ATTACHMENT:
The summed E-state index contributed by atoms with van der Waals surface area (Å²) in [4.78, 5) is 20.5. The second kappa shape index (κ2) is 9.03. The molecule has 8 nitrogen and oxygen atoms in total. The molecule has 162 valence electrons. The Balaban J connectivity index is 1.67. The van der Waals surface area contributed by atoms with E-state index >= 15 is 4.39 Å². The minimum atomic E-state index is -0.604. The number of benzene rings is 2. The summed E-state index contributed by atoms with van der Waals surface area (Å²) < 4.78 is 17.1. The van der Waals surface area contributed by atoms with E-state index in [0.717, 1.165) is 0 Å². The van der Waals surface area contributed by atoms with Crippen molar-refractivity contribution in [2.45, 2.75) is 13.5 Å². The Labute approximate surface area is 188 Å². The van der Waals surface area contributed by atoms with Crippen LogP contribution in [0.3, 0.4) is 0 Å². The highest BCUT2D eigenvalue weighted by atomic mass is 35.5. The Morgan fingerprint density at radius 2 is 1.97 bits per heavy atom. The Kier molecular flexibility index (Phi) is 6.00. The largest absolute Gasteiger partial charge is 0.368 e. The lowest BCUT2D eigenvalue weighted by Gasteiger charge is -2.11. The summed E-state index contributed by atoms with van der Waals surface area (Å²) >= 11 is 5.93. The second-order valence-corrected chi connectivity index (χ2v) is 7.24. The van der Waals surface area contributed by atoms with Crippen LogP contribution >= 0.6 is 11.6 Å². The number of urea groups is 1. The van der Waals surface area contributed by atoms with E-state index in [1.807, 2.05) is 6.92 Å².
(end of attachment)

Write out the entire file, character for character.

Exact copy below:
The summed E-state index contributed by atoms with van der Waals surface area (Å²) in [4.78, 5) is 20.5. The second kappa shape index (κ2) is 9.03. The molecule has 8 nitrogen and oxygen atoms in total. The molecule has 162 valence electrons. The Balaban J connectivity index is 1.67. The van der Waals surface area contributed by atoms with E-state index >= 15 is 4.39 Å². The minimum atomic E-state index is -0.604. The number of benzene rings is 2. The summed E-state index contributed by atoms with van der Waals surface area (Å²) < 4.78 is 17.1. The van der Waals surface area contributed by atoms with E-state index in [0.717, 1.165) is 0 Å². The van der Waals surface area contributed by atoms with Crippen molar-refractivity contribution in [2.45, 2.75) is 13.5 Å². The Labute approximate surface area is 188 Å². The van der Waals surface area contributed by atoms with Crippen LogP contribution in [0.3, 0.4) is 0 Å². The highest BCUT2D eigenvalue weighted by atomic mass is 35.5. The Morgan fingerprint density at radius 2 is 1.97 bits per heavy atom. The Kier molecular flexibility index (Phi) is 6.00. The largest absolute Gasteiger partial charge is 0.368 e. The lowest BCUT2D eigenvalue weighted by Gasteiger charge is -2.11. The summed E-state index contributed by atoms with van der Waals surface area (Å²) >= 11 is 5.93. The second-order valence-corrected chi connectivity index (χ2v) is 7.24. The van der Waals surface area contributed by atoms with Crippen LogP contribution >= 0.6 is 11.6 Å². The number of urea groups is 1. The van der Waals surface area contributed by atoms with E-state index in [1.807, 2.05) is 6.92 Å².